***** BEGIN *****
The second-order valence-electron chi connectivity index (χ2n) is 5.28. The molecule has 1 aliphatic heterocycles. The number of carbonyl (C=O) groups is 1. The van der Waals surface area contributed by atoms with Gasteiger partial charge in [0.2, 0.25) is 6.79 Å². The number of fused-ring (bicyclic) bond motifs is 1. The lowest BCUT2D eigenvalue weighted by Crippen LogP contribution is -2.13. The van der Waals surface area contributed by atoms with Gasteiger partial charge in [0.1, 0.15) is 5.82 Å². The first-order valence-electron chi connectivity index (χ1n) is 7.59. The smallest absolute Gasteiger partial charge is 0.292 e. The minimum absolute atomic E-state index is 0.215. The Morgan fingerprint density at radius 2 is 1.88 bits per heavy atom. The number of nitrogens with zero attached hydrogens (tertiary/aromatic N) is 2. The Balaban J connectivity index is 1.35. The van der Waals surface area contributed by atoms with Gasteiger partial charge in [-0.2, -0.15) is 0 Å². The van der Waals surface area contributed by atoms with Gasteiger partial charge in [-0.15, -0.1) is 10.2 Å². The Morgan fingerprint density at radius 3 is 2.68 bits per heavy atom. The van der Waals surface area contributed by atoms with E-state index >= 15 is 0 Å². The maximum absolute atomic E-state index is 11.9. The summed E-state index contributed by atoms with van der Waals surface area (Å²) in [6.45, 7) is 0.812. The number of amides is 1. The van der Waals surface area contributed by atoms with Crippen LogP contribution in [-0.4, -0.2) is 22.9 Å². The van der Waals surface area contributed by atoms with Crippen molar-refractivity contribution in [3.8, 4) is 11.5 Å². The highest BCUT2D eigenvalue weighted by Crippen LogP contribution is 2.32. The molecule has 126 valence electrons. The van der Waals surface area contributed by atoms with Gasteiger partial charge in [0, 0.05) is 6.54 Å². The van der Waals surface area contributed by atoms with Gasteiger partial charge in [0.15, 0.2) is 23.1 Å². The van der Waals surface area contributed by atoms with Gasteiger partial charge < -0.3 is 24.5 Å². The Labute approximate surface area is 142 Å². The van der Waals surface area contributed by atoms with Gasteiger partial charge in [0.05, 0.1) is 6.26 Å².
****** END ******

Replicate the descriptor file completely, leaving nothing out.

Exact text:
The second-order valence-electron chi connectivity index (χ2n) is 5.28. The molecule has 1 aliphatic heterocycles. The number of carbonyl (C=O) groups is 1. The van der Waals surface area contributed by atoms with Gasteiger partial charge in [0.2, 0.25) is 6.79 Å². The number of fused-ring (bicyclic) bond motifs is 1. The lowest BCUT2D eigenvalue weighted by Crippen LogP contribution is -2.13. The van der Waals surface area contributed by atoms with Gasteiger partial charge in [0.1, 0.15) is 5.82 Å². The first-order valence-electron chi connectivity index (χ1n) is 7.59. The smallest absolute Gasteiger partial charge is 0.292 e. The minimum absolute atomic E-state index is 0.215. The Morgan fingerprint density at radius 2 is 1.88 bits per heavy atom. The number of nitrogens with zero attached hydrogens (tertiary/aromatic N) is 2. The Balaban J connectivity index is 1.35. The van der Waals surface area contributed by atoms with Gasteiger partial charge in [-0.2, -0.15) is 0 Å². The van der Waals surface area contributed by atoms with Gasteiger partial charge in [-0.15, -0.1) is 10.2 Å². The Morgan fingerprint density at radius 3 is 2.68 bits per heavy atom. The van der Waals surface area contributed by atoms with E-state index >= 15 is 0 Å². The maximum absolute atomic E-state index is 11.9. The summed E-state index contributed by atoms with van der Waals surface area (Å²) in [6.45, 7) is 0.812. The number of amides is 1. The van der Waals surface area contributed by atoms with Crippen LogP contribution in [-0.4, -0.2) is 22.9 Å². The van der Waals surface area contributed by atoms with Crippen molar-refractivity contribution in [3.8, 4) is 11.5 Å². The highest BCUT2D eigenvalue weighted by Crippen LogP contribution is 2.32. The molecule has 126 valence electrons. The van der Waals surface area contributed by atoms with Gasteiger partial charge in [0, 0.05) is 6.54 Å². The van der Waals surface area contributed by atoms with Gasteiger partial charge in [0.15, 0.2) is 23.1 Å². The van der Waals surface area contributed by atoms with Gasteiger partial charge < -0.3 is 24.5 Å². The Labute approximate surface area is 142 Å². The van der Waals surface area contributed by atoms with Gasteiger partial charge in [0.05, 0.1) is 6.26 Å².